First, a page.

The power outages came after most wind and solar power in the state went offline in a matter of hours. Fossil fuel facilities couldn’t take up all the slack, in part, because several coal-fueled power plants in the state had recently closed, and ERCOT diverted power from gas pipelines and switching stations to homes. This resulted in resulted in the pipes freezing and natural gas facilities finding themselves out fuel and unable to operate.

Preventing similar power shortfalls is what spurred Hancock to offer SB 1278.

‘Cost is Socialized’

Adding wind and solar to the ERCOT grid has resulted in unintended negative consequences, says Bill Peacock, policy director of the Energy Alliance.

“Variability is the bane of grid operators,” said Peacock. “The problem is wind power often floods the market when it is not needed and often doesn’t show up when it is needed.

“The first lowers prices and profits, while the second increases prices, but these costs are socialized across providers and ratepayers, rather than paid for by renewables,” Peacock said. “If wind and solar providers are are going to flood the market when the weather is ideal, they should also pay for the added costs when they don’t show up.”

Texas Central Planners to Blame

The blame for Texas’ energy crisis rests squarely on ERCOT’s support for intermittent power sources, says Robert Bradley, Jr., Ph.D., CEO of the Institute for Energy Research.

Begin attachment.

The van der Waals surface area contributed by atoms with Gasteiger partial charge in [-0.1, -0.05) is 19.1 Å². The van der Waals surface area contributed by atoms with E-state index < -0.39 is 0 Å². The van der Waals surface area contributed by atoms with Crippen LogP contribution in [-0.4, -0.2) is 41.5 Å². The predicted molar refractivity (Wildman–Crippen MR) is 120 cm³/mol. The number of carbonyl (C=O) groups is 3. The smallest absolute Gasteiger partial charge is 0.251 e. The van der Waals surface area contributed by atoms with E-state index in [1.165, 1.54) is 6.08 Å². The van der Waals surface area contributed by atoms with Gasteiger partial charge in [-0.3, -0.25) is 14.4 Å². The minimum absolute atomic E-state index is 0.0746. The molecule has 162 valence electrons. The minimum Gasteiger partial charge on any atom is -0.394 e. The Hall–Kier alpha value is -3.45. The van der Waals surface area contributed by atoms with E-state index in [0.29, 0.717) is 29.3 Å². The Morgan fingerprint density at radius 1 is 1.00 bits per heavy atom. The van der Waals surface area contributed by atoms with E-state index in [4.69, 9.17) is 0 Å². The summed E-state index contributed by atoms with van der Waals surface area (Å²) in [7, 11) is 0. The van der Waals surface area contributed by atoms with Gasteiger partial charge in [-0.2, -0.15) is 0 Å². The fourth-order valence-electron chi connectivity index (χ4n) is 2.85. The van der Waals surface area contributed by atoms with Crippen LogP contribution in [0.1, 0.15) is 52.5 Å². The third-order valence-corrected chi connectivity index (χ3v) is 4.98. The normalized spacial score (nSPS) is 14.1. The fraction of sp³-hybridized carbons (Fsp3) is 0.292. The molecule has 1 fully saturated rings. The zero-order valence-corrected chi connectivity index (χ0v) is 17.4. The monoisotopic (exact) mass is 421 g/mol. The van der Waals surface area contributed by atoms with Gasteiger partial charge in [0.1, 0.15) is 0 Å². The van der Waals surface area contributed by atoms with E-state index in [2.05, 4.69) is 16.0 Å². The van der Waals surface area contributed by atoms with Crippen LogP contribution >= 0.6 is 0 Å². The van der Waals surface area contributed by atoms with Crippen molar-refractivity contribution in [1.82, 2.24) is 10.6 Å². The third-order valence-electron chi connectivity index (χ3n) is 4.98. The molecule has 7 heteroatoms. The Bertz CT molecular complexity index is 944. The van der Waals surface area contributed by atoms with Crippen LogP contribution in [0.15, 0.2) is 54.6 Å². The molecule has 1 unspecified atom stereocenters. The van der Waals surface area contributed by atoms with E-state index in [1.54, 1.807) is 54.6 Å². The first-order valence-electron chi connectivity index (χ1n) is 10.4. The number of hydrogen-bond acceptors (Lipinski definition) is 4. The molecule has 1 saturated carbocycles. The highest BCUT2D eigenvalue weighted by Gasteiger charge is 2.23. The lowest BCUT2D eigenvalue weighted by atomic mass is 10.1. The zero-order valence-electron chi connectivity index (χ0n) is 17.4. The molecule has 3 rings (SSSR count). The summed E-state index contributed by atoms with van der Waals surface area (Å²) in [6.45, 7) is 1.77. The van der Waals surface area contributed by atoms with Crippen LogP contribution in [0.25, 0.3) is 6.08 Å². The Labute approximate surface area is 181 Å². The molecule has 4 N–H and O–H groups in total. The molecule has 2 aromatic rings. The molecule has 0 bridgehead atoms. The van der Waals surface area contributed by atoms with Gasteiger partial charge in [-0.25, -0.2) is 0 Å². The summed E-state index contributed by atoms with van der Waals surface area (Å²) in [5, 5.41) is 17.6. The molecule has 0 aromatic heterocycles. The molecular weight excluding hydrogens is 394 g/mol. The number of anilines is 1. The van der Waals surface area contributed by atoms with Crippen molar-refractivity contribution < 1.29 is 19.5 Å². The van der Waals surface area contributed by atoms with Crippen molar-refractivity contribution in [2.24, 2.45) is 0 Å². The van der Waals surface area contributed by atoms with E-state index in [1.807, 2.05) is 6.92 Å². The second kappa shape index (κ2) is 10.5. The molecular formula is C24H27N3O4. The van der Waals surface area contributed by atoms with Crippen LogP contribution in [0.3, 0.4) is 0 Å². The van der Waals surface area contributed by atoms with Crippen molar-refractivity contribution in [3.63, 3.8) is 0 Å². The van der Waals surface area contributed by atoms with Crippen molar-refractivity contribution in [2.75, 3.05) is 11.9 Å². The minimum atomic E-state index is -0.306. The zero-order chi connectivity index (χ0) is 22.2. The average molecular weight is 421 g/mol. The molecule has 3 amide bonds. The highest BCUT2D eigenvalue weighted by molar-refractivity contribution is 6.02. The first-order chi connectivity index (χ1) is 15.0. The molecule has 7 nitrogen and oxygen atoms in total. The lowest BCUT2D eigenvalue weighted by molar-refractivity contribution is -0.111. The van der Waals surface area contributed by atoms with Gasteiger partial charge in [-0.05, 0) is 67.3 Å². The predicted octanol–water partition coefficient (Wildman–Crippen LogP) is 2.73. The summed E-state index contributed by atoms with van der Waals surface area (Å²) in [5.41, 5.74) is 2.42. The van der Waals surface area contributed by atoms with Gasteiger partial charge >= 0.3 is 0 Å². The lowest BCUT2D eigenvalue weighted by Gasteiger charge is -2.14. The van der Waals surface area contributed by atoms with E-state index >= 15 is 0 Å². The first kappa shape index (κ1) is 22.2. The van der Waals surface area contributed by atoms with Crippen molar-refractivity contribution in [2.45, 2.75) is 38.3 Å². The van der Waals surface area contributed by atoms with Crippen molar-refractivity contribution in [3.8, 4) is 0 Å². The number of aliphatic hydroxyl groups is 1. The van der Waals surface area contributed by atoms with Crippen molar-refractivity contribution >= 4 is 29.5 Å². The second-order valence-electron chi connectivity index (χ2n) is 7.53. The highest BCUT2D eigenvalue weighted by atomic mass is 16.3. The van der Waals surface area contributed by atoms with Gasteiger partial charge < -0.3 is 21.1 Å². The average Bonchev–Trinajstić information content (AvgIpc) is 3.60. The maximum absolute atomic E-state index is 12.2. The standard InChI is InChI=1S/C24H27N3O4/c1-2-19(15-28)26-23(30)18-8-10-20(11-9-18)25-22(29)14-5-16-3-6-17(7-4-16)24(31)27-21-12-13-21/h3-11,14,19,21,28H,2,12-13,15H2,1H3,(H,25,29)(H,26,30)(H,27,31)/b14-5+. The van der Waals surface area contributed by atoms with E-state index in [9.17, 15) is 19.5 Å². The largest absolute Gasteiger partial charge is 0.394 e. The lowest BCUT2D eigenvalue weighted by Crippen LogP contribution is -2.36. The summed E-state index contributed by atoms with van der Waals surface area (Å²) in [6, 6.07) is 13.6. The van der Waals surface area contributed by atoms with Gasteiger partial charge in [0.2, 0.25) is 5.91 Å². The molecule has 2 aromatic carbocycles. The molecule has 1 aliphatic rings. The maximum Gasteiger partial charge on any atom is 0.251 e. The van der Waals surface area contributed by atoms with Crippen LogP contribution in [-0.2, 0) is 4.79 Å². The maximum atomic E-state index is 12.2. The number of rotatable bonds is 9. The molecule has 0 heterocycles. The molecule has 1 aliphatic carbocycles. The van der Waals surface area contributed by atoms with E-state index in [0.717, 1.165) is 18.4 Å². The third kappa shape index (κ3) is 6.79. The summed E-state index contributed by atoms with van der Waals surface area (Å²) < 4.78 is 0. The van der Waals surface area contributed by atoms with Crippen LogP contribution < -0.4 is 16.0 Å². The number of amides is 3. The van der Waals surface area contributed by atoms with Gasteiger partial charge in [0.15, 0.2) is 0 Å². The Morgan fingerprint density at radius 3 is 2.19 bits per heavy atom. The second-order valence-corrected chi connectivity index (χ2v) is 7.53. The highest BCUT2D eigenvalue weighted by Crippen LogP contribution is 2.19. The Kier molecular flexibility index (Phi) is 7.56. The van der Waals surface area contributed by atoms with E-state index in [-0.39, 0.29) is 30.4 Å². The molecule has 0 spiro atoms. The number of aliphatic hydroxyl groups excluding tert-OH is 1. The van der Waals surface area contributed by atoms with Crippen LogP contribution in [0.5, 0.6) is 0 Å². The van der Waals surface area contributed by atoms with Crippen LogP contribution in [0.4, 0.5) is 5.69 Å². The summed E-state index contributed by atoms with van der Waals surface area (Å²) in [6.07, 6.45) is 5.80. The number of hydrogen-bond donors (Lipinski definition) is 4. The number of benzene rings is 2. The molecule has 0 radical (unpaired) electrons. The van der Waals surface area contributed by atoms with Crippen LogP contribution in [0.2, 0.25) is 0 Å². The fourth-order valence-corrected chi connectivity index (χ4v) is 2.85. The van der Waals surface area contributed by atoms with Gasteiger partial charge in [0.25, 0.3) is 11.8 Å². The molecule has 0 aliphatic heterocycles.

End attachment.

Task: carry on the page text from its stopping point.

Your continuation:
“The once-strong Texas grid has been severely weakened by adding unreliable, intermittent renewables to the system and by discouraging, early retiring, and not adding reliable natural gas and coal to the grid,” Bradley said. “ERCOT’s centrally planned pricing system is based on the lowest marginal cost bid.

“This set up the failure of all failures since wind and solar can bid the lowest, often even negative bids, because they have no fuel costs, and get a lucrative federal tax credit with each unit or production, needed or not,” Bradley said.

Socialized Power Lines

Another unfair advantage Texas provided to wind producers is the billions of dollars consumers, ratepayers, and taxpayers for were forced to spend to build electric transmission lines from remote “resource-rich, high wind areas” in far west Texas to deliver power to urban areas hundreds of miles away, says Jason Isaacs, a former state representative and director of Life: Powered, a project of the Texas Public Policy Foundation (TPPF).